Thursday, August 9, 2012

Pictures From Mars

Caption: As seen by NASA's Mars Reconnaissance Orbiter, the lander Curiosity descends to the surface of Mars beneath its parachute.

Image credit: National Aeronautics and Space Administration (NASA)

As most of you are probably aware, we're back on Mars. Last weekend, NASA's Curiosity rover landed on the planet. It has now sent back its first panorama of the landing zone, of which this might be the most interesting 1600 pixel wide chunk:

Image credit: Cropped from this NASA Image of the Day by Cujo359

Click on the picture to see it full size. Go to the image credit link to see the full panorama.

What is the rover there to do? Here's a mission statement from a NASA "fact sheet" about the rover:

Curiosity will carry the most advanced payload of scientific gear ever used on Mars’ surface, a payload more than 10 times as massive as those of earlier Mars rovers. Its assignment: Investigate whether conditions have been favorable for microbial life and for preserving clues in the rocks about possible past life.

Mars Science Laboratory (PDF, pg. 1)

Once again, NASA has managed to do something that few others have managed at all - landing on the surface of another planet to do scientific work. It will look for signs of past life on the planet, and start answering the question of whether it might ever support life again.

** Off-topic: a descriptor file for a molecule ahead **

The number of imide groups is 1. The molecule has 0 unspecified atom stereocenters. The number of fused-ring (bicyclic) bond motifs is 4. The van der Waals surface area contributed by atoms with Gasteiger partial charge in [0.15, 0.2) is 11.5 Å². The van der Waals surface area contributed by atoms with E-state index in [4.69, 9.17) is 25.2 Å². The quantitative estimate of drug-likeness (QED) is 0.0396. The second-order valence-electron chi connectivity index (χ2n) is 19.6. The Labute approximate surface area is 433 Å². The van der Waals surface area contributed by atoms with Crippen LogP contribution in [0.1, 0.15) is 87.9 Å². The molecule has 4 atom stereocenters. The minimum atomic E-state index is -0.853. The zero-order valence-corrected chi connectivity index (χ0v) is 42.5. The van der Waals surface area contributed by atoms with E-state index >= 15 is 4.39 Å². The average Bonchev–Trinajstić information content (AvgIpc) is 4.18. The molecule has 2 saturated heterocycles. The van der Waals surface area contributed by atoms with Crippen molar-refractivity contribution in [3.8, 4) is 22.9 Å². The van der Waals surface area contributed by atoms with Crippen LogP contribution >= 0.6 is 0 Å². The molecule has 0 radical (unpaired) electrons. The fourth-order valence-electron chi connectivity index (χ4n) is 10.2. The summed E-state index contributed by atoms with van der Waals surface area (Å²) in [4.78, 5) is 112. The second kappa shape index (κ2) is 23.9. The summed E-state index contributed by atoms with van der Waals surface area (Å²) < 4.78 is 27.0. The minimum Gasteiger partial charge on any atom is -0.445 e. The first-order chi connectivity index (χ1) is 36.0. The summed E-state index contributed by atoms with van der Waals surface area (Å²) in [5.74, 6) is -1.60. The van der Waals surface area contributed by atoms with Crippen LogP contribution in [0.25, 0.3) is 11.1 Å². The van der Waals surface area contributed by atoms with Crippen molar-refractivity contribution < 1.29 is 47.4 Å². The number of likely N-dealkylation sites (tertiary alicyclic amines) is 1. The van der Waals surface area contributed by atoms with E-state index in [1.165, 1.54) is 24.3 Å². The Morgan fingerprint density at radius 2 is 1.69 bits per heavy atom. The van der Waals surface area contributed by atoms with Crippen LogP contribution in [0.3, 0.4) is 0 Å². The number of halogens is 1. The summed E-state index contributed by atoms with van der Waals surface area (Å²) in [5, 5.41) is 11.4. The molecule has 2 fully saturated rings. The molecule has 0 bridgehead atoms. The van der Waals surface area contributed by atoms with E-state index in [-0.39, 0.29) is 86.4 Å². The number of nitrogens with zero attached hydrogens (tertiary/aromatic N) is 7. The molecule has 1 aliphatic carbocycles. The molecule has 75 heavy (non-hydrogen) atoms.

How much did all this cost? From a progress report near the start of the program comes this quote:

In early June 2007, the Mars Science Laboratory project completed its project-wide Critical Design Review (CDR), which marks the completion of the project's design phase and transition into the build up of flight hardware. A key component of the CDR process was a technical risk, programmatic, and cost review, from which multiple independent cost assessments predicted that this technically challenging $1.7B planetary science rover mission's current content would cause it to exceed its budgeted development costs to launch by approximately $75M.

Mars Science Laboratory Project Changes Respond to Cost Increases, Keep Mars Program On Track

That $1.7 billion is about a week's operations in Afghanistan, pro-rated of course. I'd much rather spend that kind of money exploring the universe than blowing up someone else's country, but I guess that's just me.

No comments: